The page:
In addition, TLR4-D299G has been associated with aggressive colorectal cancer in humans. It has been shown that human colon adenocarcinomas from patients with TLR4-D299G were more frequently of an advanced stage with metastasis than those with wild-type TLR4. The same study demonstrated functionally that intestinal epithelial cells (Caco-2) expressing TLR4-D299G underwent epithelial-mesenchymal transition and morphologic changes associated with tumor progression, whereas intestinal epithelial cells expressing wild-type TLR4 did not.
A link between the TLR 4 receptor and binge drinking has been suggested. When genes responsible for the expression of TLR 4 and GABA receptors are manipulated in rodents that had been bred and trained to drink excessively, the animals showed a "profound reduction" in drinking behaviours. Additionally, it has been shown that ethanol, even in the absence of LPS, can activate TLR4 signaling pathways.
High levels of TLR4 molecules and M2 tumor-associated macrophages are associated with increased susceptibility to cancer growth in mice deprived of sleep. Mice genetically modified so that they could not produce TLR4 molecules showed normal cancer growth.
Drugs targeting TLR4
Toll-like receptor 4 has been shown to be important for the long-term side-effects of opioid analgesic drugs. Various μ-opioid receptor ligands have been tested and found to also possess action as agonists or antagonists of TLR4, with opioid agonists such as morphine being TLR4 agonists, while opioid antagonists such as naloxone were found to be TLR4 antagonists. Activation of TLR4 leads to downstream release of inflammatory modulators including TNF-α and Interleukin-1, and constant low-level release of these modulators is thought to reduce the efficacy of opioid drug treatment with time, and be involved in both the development of tolerance to opioid analgesic drugs, and in the emergence of side-effects such as hyperalgesia and allodynia that can become a problem following extended use of opioid drugs. Drugs that block the action of TNF-α or IL-1β have been shown to increase the analgesic effects of opioids and reduce the development of tolerance and other side-effects, and this has also been demonstrated with drugs that block TLR4 itself. Interestingly the response of TLR4 to opioid drugs has been found to be enantiomer-independent, so the "unnatural" enantiomers of opioid drugs such as morphine and naloxone, which lack affinity for opioid receptors, still produce the same activity at TLR4 as their "normal" enantiomers. This means that the unnatural enantiomers of opioid antagonists, such as (+)-naloxone, can be used to block the TLR4 activity of opioid analgesic drugs, while leaving the μ-opioid receptor mediated analgesic activity unaffected.) This may also be the mechanism behind the beneficial effect of ultra-low dose naltrexone on opioid analgesia.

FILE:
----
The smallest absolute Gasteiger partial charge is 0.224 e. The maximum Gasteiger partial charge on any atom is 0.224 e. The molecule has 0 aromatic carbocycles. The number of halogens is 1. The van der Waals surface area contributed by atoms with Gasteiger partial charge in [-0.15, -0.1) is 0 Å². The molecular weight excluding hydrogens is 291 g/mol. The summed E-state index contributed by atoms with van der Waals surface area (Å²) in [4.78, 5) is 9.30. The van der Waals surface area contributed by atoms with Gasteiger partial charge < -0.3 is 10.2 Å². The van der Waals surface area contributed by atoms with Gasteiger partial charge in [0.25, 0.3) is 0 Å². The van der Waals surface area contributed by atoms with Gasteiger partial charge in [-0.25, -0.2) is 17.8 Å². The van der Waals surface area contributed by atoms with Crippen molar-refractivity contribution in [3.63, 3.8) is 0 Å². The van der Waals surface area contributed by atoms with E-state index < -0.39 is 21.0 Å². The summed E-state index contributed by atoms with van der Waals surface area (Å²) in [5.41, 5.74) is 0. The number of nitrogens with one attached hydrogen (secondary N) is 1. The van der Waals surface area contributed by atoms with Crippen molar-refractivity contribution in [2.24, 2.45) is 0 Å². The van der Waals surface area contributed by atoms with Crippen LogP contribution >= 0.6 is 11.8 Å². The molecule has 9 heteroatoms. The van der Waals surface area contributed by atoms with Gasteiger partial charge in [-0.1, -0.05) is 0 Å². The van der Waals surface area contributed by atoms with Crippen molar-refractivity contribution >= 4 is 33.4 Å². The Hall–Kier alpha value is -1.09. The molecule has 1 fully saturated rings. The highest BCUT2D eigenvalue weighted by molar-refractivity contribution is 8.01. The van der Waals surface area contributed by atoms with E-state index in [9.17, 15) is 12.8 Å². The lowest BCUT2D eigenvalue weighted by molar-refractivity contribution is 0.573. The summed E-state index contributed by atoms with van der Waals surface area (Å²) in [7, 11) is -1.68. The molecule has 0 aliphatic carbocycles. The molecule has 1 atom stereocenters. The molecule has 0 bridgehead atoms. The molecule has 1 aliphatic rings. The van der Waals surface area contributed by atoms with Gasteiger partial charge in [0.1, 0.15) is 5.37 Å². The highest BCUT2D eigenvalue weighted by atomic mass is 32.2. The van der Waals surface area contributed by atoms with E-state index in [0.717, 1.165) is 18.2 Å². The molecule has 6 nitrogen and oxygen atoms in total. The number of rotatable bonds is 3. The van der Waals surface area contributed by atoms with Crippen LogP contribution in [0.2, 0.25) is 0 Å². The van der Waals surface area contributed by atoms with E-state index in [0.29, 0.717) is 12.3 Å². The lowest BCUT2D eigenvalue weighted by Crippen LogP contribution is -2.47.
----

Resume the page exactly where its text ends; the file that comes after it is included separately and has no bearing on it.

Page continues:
Morphine causes inflammation by binding to the protein lymphocyte antigen 96, which, in turn, causes the protein to bind to Toll-like receptor 4 (TLR4). The morphine-induced TLR4 activation attenuates pain suppression by opioids and enhances the development of opioid tolerance and addiction, drug abuse, and other negative side effects such as respiratory depression and hyperalgesia. Drug candidates that target TLR4 may improve opioid-based pain management therapies.
- Glucuronoxylomannan from Cryptococcus
- Morphine-3-glucuronide (inactive at opioid receptors, so selective for TLR4 activation)
- Tapentadol (mixed agonist/antagonist)
- "Unnatural" isomers such as (+)-morphine activate TLR4 but lack opioid receptor activity, although (+)-morphine also shows activity as a sigma receptor agonist.
- The lipid A analog eritoran acts as a TLR4 antagonist. As of December 2009[update], it was being developed as a drug against severe sepsis. However, in 2013, a news story said the results against sepsis were somewhat disappointing and that it was better used to treat certain cases of severe influenza. Although it does not treat the virus itself, it could be used against the massive immune reaction called cytokine storm which often occurs later in the infection and is a major cause of mortality from severe influenza.
- (+)-naloxone ("unnatural" isomer, lacks opioid receptor affinity so selective for TLR4 inhibition)